What is an appraisal?
Appraisals are meetings set up by your employer that allow you both to discuss your work performance. There is no legal requirement to carry out appraisals, but most employers have a yearly or twice-yearly review process.
Appraisals are often used to determine whether targets have been achieved and make decisions about future work. Another reason for appraisals is to discuss career plans. In some cases, they may include bonuses and pay increases.
A good appraisal should be a two-way process, where you are encouraged to speak honestly and openly about your job. They are usually carried out by your line manager.
An appraisal should be held in private, on a one-to-one basis. You should be given enough notice of your appraisal meeting date and you may be asked to complete appraisal documentation before the meeting as part of the process.
This can help your employer plan appropriately and prepare for any issues you wish to raise.
After the meeting, you should be given a written report of your appraisal, which could include:
- personal details, including job title and description;
- a performance review of specific areas of work;
- an overall performance rating;
- comments from the appraiser;
- your comments about your performance;
- a personal development plan or action plan.
How your employer may approach your appraisal
Appraisals may include rating your performance in different areas numerically. Each point is discussed and a score given, leading to an overall performance score. Both you and your appraiser can make comments on each point.
Another way of rating employee performance in different areas is by using a standard, or categories such as “meets expectations” or “exceeds expectations”.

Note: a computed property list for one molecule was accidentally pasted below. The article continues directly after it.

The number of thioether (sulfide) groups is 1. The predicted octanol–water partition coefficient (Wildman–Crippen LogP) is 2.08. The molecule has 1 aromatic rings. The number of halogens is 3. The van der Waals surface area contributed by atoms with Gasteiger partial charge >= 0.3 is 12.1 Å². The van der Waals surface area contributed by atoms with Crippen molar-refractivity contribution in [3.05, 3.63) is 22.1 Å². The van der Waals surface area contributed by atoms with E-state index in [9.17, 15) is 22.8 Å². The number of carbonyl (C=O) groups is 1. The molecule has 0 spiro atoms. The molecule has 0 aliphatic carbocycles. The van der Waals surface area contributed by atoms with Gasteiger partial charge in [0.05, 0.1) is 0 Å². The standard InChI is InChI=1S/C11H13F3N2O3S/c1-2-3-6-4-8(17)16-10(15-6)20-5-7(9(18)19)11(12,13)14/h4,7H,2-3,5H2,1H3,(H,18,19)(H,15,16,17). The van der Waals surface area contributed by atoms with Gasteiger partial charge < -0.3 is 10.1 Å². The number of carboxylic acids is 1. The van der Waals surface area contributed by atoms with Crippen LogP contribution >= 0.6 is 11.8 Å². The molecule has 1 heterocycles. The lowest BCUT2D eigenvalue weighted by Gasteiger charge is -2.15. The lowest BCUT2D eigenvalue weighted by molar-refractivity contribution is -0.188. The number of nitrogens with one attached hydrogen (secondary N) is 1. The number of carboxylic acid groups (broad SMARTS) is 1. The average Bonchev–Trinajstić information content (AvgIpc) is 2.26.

Your performance may also be linked to specific objectives or tasks and rated according to how well you have performed.
Outcome of appraisals
Most appraisals are completed and signed off by the line manager and employee. The appraisal is kept as a record of the employee’s development and progress.
If minor issues are in dispute, but the employee is satisfied with the appraisal overall, a record of the areas that have not been agreed can also be kept.
It is important to remember that an appraisal is not a disciplinary process and should not be used by your employer to impose disciplinary sanctions. However, issues relating to performance are sometimes dealt with by referring to past employee appraisals, if an employer starts an “employee improvement process”.
Appraisals should be an open forum to allow you and your line manager to talk about your performance at work and any issues you have about your career.
If you are unhappy with the result of your appraisal, most employers will have an appeals process or mechanism in place to address any issues and record your concerns. A UNISON rep can help you in preparing documents for an appeal process following your appraisal.
If an appeal meeting is held, a UNISON rep can also advise on the best way to make sure that your point of view is heard and that you are being treated fairly.
Next steps for UNISON reps
Members may ask you to help them with an appeal after an appraisal, but it is unusual to sit in on appraisals. Speak to your employer to see if their appraisal scheme allows you to attend meetings with members.
- An appraisal is a formal opportunity to analyse your performance at work, which also offers you a chance to talk to your employer about your career plans. Appraisals are not required by law, but they can be useful for both you and your employer to review progress and discuss wider work issues.
- Appraisals should not be used as part of the disciplinary procedure.
- Appraisals can be used to evaluate pay increases and bonuses.
- You should be given a written record of your appraisal meeting.